• GABRIELA SELVA '24

Trash, Recycle, Compost!


Recycling is something that I bet we all have seen at some point or another before our time here at SUA. It’s a lot more common, and we feel comfortable recycling our bottles, cans, and cardboard in this correct category rather than throwing it in the trash. However, composting is a form of disposing of waste that we may not have seen before and is present in our SUA cafeteria.


“When it comes to throwing away our trash during lunch, where do we put it? Why does it even matter if we put waste in the correct bin? How does this impact us?” These may be questions you have asked yourself once before, but once you understand the significance of the trash system that SUA has adapted and how it works, you will learn to be a lot more appreciative of what it does for our environment.


How did it first start?

This waste sorting program began around 5-6 years ago by a team of SUA students called the Green Team, who wanted to minimize the lunch waste that had to be thrown out at the end of each school day. They agreed to volunteer to stand by the bins two to three times a quarter in order to help their peers find the correct place for their trash to go.


How does it work?

In the center of each side of Keller there are two trash sorting stations with 3 bins. One is meant for recycling, one is meant for composting, and the other is meant for landfill. Some of the major things that can be recycled are paper, cardboard, aluminum and steel cans, and plastic bottles and jugs. In the compost bin is where our food scraps and leftovers go, and it also includes paper napkins. The last bin is landfill, which basically includes everything that cannot go into the other two pins such as wrappers, utensils, and the cafeteria food containers. It may seem overwhelming at first, but it’s really much simpler than most people think. There are signs above the bins if you are unsure where to put your trash, but if you are still confused, you are always able to ask one of the adults or APES students helping out at the station.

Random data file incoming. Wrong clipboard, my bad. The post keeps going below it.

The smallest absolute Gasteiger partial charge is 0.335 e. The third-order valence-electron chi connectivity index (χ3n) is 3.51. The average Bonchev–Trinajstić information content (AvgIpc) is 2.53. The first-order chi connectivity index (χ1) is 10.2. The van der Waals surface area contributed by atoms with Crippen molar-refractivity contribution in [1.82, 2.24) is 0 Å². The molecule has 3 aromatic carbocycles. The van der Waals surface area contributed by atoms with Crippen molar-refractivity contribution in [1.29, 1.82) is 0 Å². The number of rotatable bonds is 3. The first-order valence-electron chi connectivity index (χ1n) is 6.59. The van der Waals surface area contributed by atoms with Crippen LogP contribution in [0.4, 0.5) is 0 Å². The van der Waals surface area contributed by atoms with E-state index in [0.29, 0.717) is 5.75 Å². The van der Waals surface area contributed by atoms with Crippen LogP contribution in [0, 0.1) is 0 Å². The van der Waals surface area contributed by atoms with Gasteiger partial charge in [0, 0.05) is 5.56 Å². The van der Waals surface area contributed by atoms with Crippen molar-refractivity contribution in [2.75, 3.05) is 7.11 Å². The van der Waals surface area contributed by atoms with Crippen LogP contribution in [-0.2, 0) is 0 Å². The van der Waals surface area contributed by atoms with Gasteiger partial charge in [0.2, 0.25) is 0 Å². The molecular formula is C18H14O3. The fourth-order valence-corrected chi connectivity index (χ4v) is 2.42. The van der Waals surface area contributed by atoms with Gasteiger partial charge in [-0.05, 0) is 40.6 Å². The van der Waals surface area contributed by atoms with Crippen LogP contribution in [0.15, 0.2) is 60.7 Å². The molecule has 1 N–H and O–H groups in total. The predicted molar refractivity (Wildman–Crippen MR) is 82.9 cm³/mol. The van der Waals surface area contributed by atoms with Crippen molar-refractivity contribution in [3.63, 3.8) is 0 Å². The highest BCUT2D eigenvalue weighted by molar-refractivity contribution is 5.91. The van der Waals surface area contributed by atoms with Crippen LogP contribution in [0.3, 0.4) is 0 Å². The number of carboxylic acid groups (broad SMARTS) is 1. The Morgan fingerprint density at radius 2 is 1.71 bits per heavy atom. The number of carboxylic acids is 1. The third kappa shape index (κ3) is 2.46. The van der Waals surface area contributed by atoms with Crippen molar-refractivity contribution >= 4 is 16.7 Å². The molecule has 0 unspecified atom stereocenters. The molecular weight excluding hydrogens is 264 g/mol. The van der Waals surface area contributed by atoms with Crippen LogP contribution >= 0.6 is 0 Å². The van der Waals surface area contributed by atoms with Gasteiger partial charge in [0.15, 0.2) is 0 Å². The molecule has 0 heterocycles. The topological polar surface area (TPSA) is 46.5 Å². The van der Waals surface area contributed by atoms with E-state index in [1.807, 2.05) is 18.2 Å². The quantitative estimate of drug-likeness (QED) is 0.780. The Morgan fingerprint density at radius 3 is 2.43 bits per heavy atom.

What’s the point of this system?

SUA’s AP Environmental Science teacher, Mr. Simcoe, is one of the moderators that helps keep this system in place and has been there since the start of it here at SUA. He says that the "goal with this system is to reduce how much waste we are putting into the landfill by allowing students to compost their organic waste (especially food waste) and encouraging recycling of things like cans and bottles in Keller. Not only does recycling and composting reduce the amount of trash in landfills, but by doing this we are combating climate change because when organic waste (like food) decomposes in landfills, it produces methane gas which is a potent greenhouse gas that contributes to climate change. Composting this food waste also produces valuable compost which can be used to improve soil on farms and then produce more food, thus completing the cycle.”


How to be proactive with this?

Mr. Simcoe encourages students to “think about what they pack or buy for lunch and try to minimize waste. Reusable containers and lunch bags are a great way to do this. Not only do they reduce landfill waste but they also save money in the long run since you won't have to continue to buy single use bags over and over.”


Clearly, this system is a lot more important than we will ever know. There are so many factors that are contributing to environmental issues around the whole world, one of them including landfills and its pollution. It may seem like there is nothing we as students can do to help with the issues regarding landfills, but there is- and it’s through this system. Take the extra 15 seconds to go through your waste at the end of lunch to make sure it goes in the correct bin. If you notice your friends are throwing their soda cans or leftover food in the landfill bin, be the person to tell them where it should go. Change starts with us, and doing something as simple as composting and recycling can make a difference in the community and in the world.